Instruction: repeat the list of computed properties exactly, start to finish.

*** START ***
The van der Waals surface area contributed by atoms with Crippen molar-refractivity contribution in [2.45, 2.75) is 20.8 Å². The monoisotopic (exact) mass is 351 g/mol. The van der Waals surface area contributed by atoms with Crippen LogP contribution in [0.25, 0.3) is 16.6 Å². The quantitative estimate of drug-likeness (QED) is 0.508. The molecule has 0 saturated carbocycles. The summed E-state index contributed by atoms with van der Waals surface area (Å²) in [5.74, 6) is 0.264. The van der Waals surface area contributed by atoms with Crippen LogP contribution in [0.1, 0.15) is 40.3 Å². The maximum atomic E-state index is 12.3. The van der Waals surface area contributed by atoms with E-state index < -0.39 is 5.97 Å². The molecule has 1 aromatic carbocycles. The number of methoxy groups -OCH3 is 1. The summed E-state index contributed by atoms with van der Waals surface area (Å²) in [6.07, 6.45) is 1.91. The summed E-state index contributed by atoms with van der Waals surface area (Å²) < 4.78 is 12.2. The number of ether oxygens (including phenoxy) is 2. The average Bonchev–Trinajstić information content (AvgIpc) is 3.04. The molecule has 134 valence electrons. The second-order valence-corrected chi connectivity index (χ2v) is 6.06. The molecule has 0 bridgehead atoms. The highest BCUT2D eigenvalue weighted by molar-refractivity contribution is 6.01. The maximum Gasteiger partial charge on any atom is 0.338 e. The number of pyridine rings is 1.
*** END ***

The van der Waals surface area contributed by atoms with Crippen molar-refractivity contribution in [2.45, 2.75) is 20.8 Å². The monoisotopic (exact) mass is 351 g/mol. The van der Waals surface area contributed by atoms with Crippen LogP contribution in [0.25, 0.3) is 16.6 Å². The quantitative estimate of drug-likeness (QED) is 0.508. The molecule has 0 saturated carbocycles. The summed E-state index contributed by atoms with van der Waals surface area (Å²) in [5.74, 6) is 0.264. The van der Waals surface area contributed by atoms with Crippen LogP contribution in [0.1, 0.15) is 40.3 Å². The maximum atomic E-state index is 12.3. The van der Waals surface area contributed by atoms with E-state index < -0.39 is 5.97 Å². The molecule has 1 aromatic carbocycles. The number of methoxy groups -OCH3 is 1. The summed E-state index contributed by atoms with van der Waals surface area (Å²) in [6.07, 6.45) is 1.91. The summed E-state index contributed by atoms with van der Waals surface area (Å²) < 4.78 is 12.2. The number of ether oxygens (including phenoxy) is 2. The average Bonchev–Trinajstić information content (AvgIpc) is 3.04. The molecule has 134 valence electrons. The second-order valence-corrected chi connectivity index (χ2v) is 6.06. The molecule has 0 bridgehead atoms. The highest BCUT2D eigenvalue weighted by molar-refractivity contribution is 6.01. The maximum Gasteiger partial charge on any atom is 0.338 e. The number of pyridine rings is 1.